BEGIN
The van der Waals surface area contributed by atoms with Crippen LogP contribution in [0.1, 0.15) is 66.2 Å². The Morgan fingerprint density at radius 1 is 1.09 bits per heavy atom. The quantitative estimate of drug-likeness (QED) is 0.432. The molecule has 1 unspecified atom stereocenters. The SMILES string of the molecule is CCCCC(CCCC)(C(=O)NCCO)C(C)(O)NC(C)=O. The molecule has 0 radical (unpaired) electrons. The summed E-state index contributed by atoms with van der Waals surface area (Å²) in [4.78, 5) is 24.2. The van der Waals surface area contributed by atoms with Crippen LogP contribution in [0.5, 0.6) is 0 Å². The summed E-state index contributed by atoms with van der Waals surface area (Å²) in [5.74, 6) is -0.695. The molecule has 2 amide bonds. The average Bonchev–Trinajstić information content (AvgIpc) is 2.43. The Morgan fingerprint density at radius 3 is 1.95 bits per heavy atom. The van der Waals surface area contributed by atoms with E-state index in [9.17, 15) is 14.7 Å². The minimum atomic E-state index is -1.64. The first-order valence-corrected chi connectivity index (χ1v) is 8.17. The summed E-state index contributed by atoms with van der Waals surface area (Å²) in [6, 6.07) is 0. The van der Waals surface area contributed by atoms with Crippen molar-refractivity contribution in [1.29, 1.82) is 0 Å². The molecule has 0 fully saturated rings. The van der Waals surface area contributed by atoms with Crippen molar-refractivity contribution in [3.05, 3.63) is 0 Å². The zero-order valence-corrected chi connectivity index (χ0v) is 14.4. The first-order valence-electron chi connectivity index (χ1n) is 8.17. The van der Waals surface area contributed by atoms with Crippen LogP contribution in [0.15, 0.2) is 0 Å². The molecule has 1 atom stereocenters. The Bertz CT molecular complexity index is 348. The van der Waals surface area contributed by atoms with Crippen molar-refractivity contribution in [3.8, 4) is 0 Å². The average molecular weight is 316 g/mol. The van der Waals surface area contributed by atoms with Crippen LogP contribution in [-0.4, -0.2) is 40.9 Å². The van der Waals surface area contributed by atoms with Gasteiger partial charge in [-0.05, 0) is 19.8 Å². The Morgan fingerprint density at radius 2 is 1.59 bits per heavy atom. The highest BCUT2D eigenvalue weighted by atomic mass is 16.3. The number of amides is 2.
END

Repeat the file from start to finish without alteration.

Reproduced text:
The van der Waals surface area contributed by atoms with Crippen LogP contribution in [0.1, 0.15) is 66.2 Å². The Morgan fingerprint density at radius 1 is 1.09 bits per heavy atom. The quantitative estimate of drug-likeness (QED) is 0.432. The molecule has 1 unspecified atom stereocenters. The SMILES string of the molecule is CCCCC(CCCC)(C(=O)NCCO)C(C)(O)NC(C)=O. The molecule has 0 radical (unpaired) electrons. The summed E-state index contributed by atoms with van der Waals surface area (Å²) in [4.78, 5) is 24.2. The van der Waals surface area contributed by atoms with Crippen LogP contribution in [0.5, 0.6) is 0 Å². The summed E-state index contributed by atoms with van der Waals surface area (Å²) in [5.74, 6) is -0.695. The molecule has 2 amide bonds. The average Bonchev–Trinajstić information content (AvgIpc) is 2.43. The Morgan fingerprint density at radius 3 is 1.95 bits per heavy atom. The van der Waals surface area contributed by atoms with E-state index in [9.17, 15) is 14.7 Å². The minimum atomic E-state index is -1.64. The first-order valence-corrected chi connectivity index (χ1v) is 8.17. The summed E-state index contributed by atoms with van der Waals surface area (Å²) in [6, 6.07) is 0. The van der Waals surface area contributed by atoms with Crippen molar-refractivity contribution in [1.29, 1.82) is 0 Å². The molecule has 0 fully saturated rings. The van der Waals surface area contributed by atoms with Crippen molar-refractivity contribution in [3.05, 3.63) is 0 Å². The zero-order valence-corrected chi connectivity index (χ0v) is 14.4. The first-order valence-electron chi connectivity index (χ1n) is 8.17. The van der Waals surface area contributed by atoms with Crippen LogP contribution in [0.15, 0.2) is 0 Å². The molecule has 1 atom stereocenters. The Bertz CT molecular complexity index is 348. The van der Waals surface area contributed by atoms with Crippen molar-refractivity contribution in [3.8, 4) is 0 Å². The average molecular weight is 316 g/mol. The van der Waals surface area contributed by atoms with Crippen LogP contribution in [-0.4, -0.2) is 40.9 Å². The van der Waals surface area contributed by atoms with Gasteiger partial charge in [-0.05, 0) is 19.8 Å². The Morgan fingerprint density at radius 2 is 1.59 bits per heavy atom. The highest BCUT2D eigenvalue weighted by atomic mass is 16.3. The number of amides is 2.